Then he was in the car, which was parked at the Park Hyatt, revving the engine and laughing.

It was not clear if Foster attended the launch party at the hotel, but local social media personalities like Edna Swart, who starred in the reality TV show Boss Babes, did. The event was organised by Auckland PR firm Lily & Louis. 

Managing partner Jacqui Ansin declined to comment when approached by BusinessDesk.

So, about that McLaren

Videos and photos from the Let’s Go launch event showed Jenkins and Klaus had access to a 2022 McLaren GT in Auckland last year. 

The car was worth $395,000, according to the Let’s Go website, implying that the company needed to sell a minimum of 2,484 bottles to clear the cost of the car, let alone the cost of producing and distributing its new vodka.

The sports car was incredibly rare in NZ.

Just five 2022 McLaren GTs were registered here last year, according to Waka Kotahi data. The black ingot colour scheme was rarer still, BusinessDesk understood.

In its statement to BusinessDesk, LGB acknowledged “there may have been some confusion about the status of the McLaren”.   

LGB had “a written contract to purchase the vehicle late last year” but “a couple of administrative issues … meant that the car was listed for sale by the dealer”.   

“These have now been sorted out and we’re pleased to confirm that Let’s Go Beverages will be finalising the purchase on Monday to ensure the car can be given away.”

A spokesman at the official McLaren dealership in Auckland declined to comment on the Let’s Go promotion other than to say the dealership's black ingot car was still for sale.

A TradeMe listing advertising the car, which was put online more than a month ago, described it as a “one-off”. 

The terms and conditions for the Let’s Go promotion made it clear the car was in Auckland.

“The winner must arrange to pick up the prize from the Auckland-based location determined by the promoter and notified to the winner within fourteen days of being contacted by the promoter,” the website said.

“If the prize winner does not pick up the prize within that period their prize will be void and no compensation will be payable.”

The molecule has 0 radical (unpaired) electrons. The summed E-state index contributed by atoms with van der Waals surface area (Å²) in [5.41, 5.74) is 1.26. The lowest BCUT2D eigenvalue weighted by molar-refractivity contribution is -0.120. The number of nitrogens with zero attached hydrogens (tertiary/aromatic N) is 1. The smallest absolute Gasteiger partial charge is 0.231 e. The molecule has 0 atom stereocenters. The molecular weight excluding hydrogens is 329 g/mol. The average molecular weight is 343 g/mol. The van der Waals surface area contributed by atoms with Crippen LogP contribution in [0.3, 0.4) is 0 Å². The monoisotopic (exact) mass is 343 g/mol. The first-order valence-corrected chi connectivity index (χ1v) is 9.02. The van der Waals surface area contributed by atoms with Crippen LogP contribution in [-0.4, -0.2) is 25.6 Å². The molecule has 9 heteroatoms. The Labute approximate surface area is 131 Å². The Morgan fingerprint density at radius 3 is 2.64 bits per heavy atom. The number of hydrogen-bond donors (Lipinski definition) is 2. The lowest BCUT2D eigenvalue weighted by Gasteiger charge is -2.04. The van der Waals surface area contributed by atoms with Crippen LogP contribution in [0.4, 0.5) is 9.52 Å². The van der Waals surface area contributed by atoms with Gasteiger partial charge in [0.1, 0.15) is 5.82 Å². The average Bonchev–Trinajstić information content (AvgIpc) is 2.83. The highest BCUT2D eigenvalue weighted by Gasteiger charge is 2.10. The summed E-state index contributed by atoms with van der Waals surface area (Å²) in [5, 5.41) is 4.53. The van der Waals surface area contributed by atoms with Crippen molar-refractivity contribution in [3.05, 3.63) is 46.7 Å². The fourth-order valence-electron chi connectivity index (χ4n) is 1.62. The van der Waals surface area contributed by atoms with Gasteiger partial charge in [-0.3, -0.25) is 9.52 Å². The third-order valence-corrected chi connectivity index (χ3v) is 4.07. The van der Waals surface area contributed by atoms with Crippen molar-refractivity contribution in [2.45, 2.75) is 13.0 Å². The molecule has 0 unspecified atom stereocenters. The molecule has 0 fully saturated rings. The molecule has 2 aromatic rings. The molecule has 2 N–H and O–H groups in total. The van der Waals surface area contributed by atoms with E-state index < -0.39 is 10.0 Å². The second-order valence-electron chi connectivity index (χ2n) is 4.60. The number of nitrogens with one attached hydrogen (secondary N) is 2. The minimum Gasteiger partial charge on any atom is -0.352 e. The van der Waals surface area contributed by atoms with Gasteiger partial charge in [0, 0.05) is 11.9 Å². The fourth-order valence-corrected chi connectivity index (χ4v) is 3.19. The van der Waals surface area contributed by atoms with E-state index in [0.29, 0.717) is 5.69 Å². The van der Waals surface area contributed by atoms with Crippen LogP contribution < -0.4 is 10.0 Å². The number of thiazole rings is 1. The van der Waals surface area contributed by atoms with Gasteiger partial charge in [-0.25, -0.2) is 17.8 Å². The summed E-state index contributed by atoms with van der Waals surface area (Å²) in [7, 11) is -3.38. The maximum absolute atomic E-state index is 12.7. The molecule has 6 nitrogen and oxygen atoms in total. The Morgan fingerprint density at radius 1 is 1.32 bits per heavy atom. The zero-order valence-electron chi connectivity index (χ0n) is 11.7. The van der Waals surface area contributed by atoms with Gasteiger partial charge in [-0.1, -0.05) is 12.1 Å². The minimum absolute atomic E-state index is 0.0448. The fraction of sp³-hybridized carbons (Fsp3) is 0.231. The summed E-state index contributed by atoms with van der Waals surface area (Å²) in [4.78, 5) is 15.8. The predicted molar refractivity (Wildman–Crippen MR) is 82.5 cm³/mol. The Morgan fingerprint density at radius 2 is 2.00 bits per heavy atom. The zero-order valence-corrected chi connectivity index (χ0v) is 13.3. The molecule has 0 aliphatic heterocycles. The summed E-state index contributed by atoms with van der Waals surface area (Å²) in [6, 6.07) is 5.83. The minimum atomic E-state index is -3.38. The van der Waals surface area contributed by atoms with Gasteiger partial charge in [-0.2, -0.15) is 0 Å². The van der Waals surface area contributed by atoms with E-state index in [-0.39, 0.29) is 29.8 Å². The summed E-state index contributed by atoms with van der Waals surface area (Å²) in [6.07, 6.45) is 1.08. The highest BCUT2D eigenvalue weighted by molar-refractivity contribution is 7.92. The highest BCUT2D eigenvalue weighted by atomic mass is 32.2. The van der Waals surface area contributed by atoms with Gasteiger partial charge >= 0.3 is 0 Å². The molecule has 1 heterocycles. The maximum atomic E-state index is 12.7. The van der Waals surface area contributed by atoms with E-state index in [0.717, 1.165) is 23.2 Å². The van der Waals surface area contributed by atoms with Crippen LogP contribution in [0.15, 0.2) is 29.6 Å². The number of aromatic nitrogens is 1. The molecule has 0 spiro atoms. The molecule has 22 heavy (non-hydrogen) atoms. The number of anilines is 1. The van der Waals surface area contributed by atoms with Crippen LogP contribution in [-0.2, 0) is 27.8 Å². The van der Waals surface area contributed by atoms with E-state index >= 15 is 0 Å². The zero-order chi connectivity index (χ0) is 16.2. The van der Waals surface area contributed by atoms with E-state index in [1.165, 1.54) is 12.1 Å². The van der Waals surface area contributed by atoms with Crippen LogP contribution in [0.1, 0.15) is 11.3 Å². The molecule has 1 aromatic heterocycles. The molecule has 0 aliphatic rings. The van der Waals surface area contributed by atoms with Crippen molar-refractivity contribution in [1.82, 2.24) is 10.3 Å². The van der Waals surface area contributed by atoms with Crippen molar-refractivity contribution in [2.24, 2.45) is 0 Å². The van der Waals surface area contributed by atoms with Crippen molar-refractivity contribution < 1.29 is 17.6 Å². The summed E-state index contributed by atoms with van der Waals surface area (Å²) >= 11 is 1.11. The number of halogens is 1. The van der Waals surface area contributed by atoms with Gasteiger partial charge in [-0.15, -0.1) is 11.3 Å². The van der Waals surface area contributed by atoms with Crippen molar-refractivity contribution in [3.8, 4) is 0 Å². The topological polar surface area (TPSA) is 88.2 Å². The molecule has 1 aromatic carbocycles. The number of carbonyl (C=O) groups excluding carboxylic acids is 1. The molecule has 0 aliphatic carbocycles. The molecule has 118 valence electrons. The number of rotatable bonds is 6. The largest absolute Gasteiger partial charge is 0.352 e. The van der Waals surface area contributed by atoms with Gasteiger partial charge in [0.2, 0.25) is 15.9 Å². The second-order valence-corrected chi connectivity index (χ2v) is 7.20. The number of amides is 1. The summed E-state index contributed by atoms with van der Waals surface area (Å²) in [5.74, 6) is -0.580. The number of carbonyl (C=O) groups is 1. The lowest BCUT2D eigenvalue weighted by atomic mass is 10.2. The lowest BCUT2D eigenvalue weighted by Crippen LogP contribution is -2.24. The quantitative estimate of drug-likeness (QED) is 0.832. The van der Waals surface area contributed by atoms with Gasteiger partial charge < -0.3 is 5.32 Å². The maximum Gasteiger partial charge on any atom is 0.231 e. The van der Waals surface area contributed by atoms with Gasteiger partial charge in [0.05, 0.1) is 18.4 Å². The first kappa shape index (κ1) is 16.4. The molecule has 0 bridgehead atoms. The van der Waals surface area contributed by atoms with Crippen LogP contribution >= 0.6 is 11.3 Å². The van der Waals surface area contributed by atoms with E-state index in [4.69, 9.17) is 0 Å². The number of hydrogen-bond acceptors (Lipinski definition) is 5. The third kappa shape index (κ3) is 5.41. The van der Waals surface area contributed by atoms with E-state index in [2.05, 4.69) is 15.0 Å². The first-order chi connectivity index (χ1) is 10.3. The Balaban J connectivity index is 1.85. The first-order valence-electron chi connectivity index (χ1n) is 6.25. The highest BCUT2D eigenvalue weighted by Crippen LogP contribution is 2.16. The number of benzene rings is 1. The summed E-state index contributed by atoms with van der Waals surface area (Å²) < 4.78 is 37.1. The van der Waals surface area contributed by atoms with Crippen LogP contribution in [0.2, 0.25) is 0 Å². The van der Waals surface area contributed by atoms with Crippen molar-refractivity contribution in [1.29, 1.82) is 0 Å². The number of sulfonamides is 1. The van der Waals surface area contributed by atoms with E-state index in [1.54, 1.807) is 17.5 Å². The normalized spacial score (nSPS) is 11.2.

The conditions also stated McLaren Automotive wasn’t involved in any way, although a more prominent section of the website said McLaren was an official partner.

In an emailed statement, Jenkins claimed that a number of unspecified assumptions by BusinessDesk were incorrect and raised the possibility of legal action.

Whose licence is it anyway?

Let’s Go Beverages was based in the Gold Coast, but it distributed alcohol made in NZ, according to its website. 

Most of the drinks listed for sale online were described as ‘coming soon’.

The website also linked to another company’s liquor licence.

A spokesman for that company, a small distillery BusinessDesk had agreed not to name, said they hadn’t given permission for Let’s Go to use their licence.

There were other quirks, too.

The phone number listed on Let’s Go’s Facebook page had a voicemail for Aussie Rapid Tests, a covid-19 testing company that at least one Let’s Go employee used to be involved in.

And the end date for the McLaren promotion appeared to have changed at least once before, internet records suggested. 

The competition terms and conditions said the promotion started on Sept 1. 

A countdown timer on the website was altered late yesterday from two days to 16 before the competition ended, allowing LGB to purchase the prize it did not yet own, prior to it being drawn.